Director : Matt Cimber Writer: Robert Thom Producer: Jefferson Richard Starring: Jefferson Richard. 1h 28m. USA.
Synopsis : A disturbed woman is haunted by memories of childhood abuse, which culminates in a murder spree.
I accidentally stumbled on this movie after falling in love with the artwork for the, then video cover. But I was lucky to have stumbled on one of the best and unsung psychological horrors of the 70s exploitation movement. Now I am the proud owner a gorgeous shirt from Rabbit In Red, which was originally a painting taking from the cover of Waren Comic’s Vamprella #11, so what’s all the fuss about?
Molly takes her two nephews to the beach, while telling them a story while they play in the sand, Molly drifts off and fantasizes the brutal deaths of the local beach body builders, coming back to her senses she takes her nephew’s home and goes to work at a local bar. As we follow the antics of Molly she gets tattooed, she gets guys high and ties them up and cuts them up, playing the victim when her plans go awry she often takes on an alternative persona before her kills, possibly as a result from being sexually abused as a child. Will she ever stop her favourite hobby of cutting men down to size?
Molly really knows how to cut men down to size!!
The notoriety of this film probably owes itself to the fact that it was banned for so long, most versions are still dramatically cut, which seems strange as there is a lot worse out on the market these days. It’s certainly one of the more obscure video nasties, Molly’s character seems to changes a lot throughout the film but it’s clear that the film is focused in at pointing the finger at her abuser and not her, it also doesn’t vendict her of her crimes but does offer some graphic kills, as Moly slices and dices her way around the sleazy circuit in wee town, with her apparent hatred to all men becoming stronger and consuming her.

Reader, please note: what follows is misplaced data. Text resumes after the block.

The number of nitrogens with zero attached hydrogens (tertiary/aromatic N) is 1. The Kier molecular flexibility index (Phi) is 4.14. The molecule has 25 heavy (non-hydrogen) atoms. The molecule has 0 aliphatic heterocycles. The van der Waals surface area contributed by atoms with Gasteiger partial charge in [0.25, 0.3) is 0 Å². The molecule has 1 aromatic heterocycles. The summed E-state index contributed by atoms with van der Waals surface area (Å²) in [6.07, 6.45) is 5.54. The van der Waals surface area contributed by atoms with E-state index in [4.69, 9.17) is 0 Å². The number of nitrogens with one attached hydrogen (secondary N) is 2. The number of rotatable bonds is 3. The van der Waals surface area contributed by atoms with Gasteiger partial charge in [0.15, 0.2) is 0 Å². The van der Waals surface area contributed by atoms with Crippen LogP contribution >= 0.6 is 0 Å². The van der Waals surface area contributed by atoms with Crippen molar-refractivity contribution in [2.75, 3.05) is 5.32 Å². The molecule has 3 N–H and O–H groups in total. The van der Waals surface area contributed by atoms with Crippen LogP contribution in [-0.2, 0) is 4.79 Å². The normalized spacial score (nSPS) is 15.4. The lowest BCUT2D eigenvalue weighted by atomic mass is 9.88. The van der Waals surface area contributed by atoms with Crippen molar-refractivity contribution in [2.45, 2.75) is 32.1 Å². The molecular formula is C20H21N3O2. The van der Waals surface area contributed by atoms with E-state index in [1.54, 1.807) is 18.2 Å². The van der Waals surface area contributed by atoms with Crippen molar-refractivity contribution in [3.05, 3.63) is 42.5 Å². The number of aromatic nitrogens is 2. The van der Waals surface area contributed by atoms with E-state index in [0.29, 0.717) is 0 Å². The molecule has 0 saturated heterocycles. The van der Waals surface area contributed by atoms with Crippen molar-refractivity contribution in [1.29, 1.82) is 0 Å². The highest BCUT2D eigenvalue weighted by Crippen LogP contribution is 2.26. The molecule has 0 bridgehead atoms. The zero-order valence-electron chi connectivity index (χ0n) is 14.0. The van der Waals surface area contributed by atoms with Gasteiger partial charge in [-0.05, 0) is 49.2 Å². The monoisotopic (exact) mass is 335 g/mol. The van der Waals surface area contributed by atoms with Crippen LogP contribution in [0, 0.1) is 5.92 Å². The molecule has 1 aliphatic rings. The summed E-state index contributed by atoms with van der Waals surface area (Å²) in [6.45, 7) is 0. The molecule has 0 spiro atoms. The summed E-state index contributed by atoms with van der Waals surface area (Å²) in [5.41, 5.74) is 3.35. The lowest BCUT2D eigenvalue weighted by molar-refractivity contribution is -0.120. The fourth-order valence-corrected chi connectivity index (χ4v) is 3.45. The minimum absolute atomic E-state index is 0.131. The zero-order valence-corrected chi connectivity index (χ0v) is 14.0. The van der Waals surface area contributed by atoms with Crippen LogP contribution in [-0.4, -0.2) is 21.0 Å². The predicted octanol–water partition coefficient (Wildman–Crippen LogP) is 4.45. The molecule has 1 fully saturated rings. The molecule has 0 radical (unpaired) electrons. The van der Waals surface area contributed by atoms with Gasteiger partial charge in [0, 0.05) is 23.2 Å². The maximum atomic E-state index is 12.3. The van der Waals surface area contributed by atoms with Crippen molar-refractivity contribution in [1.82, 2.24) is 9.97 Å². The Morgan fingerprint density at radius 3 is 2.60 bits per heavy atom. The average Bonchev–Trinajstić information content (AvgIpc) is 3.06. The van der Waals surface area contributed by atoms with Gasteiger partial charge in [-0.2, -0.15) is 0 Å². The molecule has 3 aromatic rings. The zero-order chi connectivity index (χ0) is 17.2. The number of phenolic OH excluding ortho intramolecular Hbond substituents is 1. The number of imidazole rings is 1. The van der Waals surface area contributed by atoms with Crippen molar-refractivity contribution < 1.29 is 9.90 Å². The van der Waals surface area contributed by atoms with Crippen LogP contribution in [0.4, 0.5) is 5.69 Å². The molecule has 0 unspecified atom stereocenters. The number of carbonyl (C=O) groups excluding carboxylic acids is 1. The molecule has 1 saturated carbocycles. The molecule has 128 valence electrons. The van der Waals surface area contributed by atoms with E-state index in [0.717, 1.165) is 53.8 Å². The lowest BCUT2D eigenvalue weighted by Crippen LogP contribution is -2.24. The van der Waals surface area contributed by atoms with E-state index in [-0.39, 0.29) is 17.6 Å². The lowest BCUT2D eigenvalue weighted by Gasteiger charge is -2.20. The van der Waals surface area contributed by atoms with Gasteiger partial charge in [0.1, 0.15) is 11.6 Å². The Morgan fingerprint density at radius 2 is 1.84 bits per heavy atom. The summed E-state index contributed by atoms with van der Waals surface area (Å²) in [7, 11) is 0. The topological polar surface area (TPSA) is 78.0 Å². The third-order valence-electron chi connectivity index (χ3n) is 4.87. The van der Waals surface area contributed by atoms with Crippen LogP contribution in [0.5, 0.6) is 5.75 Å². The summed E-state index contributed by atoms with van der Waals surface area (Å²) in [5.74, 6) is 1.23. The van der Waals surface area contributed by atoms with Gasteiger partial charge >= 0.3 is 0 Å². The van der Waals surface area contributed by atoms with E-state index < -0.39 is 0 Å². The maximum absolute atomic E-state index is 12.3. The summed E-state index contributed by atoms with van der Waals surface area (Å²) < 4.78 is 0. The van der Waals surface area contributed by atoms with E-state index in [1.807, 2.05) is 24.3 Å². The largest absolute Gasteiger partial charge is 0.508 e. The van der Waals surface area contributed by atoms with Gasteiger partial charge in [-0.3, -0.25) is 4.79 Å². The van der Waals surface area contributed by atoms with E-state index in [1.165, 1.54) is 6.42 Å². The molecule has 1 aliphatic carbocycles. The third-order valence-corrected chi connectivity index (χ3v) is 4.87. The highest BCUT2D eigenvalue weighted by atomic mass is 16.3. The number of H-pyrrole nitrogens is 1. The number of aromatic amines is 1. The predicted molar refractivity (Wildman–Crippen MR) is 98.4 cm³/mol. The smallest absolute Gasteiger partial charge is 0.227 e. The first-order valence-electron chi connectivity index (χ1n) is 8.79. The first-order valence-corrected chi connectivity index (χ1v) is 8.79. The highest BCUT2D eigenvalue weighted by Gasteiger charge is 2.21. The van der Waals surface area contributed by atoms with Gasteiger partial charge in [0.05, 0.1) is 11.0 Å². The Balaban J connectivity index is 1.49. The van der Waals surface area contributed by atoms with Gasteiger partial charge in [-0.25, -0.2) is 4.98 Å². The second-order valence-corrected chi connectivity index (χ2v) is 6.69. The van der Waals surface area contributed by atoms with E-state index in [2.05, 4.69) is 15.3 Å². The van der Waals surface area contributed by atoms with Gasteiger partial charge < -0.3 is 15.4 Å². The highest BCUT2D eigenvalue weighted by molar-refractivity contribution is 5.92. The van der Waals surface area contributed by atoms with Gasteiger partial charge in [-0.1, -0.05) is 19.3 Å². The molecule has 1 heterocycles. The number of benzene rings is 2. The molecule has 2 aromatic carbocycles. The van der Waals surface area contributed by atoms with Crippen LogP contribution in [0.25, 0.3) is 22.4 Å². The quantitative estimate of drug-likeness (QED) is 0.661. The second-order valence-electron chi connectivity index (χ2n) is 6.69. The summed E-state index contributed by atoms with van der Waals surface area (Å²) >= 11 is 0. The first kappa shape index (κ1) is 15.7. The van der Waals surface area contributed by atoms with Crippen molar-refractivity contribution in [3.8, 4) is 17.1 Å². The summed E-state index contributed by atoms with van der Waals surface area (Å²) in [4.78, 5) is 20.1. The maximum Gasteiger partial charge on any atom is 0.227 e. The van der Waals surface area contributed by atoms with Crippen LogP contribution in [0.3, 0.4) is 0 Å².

Why don’t you act like a man and go hide in the closet, cowboy?
It’s really easy to see it as tame feminist’s wet dream, and by today’s standards it’s hard to see why it was banned. It has the typical atmosphere of any low budget 70’s exploitation movie, it dishes up some violent kills but the focus is on the innocent barmaid who’s on the path of destruction but that everyone knows isn’t her fault. Despite some of the film coming across as being generic it is a pleasing classic that teeters on the edge of being a gorefest, until it’s politically pleasing ending.
Rating – 8/10
R: The Slayer (1982), I Spit on your Grave (1978), Murder on the Night Train (1975), Don’t go near the park (1979)
L: Selected 70s exploitation films, Witch Films, Slashers, Female Killers.